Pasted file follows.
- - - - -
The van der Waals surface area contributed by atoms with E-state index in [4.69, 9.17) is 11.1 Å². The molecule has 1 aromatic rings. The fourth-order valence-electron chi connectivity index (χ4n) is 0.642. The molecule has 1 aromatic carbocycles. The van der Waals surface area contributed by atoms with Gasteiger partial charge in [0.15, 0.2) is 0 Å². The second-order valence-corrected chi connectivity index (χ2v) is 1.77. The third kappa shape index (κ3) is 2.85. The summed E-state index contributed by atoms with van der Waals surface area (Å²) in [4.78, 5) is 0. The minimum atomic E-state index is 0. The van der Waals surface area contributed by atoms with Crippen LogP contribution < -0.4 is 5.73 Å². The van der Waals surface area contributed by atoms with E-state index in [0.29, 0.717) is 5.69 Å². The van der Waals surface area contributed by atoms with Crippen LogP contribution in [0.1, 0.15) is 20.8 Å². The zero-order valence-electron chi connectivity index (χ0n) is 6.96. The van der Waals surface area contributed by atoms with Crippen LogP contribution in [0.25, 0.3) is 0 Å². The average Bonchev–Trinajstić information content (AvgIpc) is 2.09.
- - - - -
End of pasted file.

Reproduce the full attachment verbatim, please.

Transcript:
The van der Waals surface area contributed by atoms with E-state index in [4.69, 9.17) is 11.1 Å². The molecule has 1 aromatic rings. The fourth-order valence-electron chi connectivity index (χ4n) is 0.642. The molecule has 1 aromatic carbocycles. The van der Waals surface area contributed by atoms with Gasteiger partial charge in [0.15, 0.2) is 0 Å². The second-order valence-corrected chi connectivity index (χ2v) is 1.77. The third kappa shape index (κ3) is 2.85. The summed E-state index contributed by atoms with van der Waals surface area (Å²) in [4.78, 5) is 0. The minimum atomic E-state index is 0. The van der Waals surface area contributed by atoms with Crippen LogP contribution < -0.4 is 5.73 Å². The van der Waals surface area contributed by atoms with E-state index in [0.29, 0.717) is 5.69 Å². The van der Waals surface area contributed by atoms with Crippen LogP contribution in [0.1, 0.15) is 20.8 Å². The zero-order valence-electron chi connectivity index (χ0n) is 6.96. The van der Waals surface area contributed by atoms with Crippen LogP contribution in [0.25, 0.3) is 0 Å². The average Bonchev–Trinajstić information content (AvgIpc) is 2.09.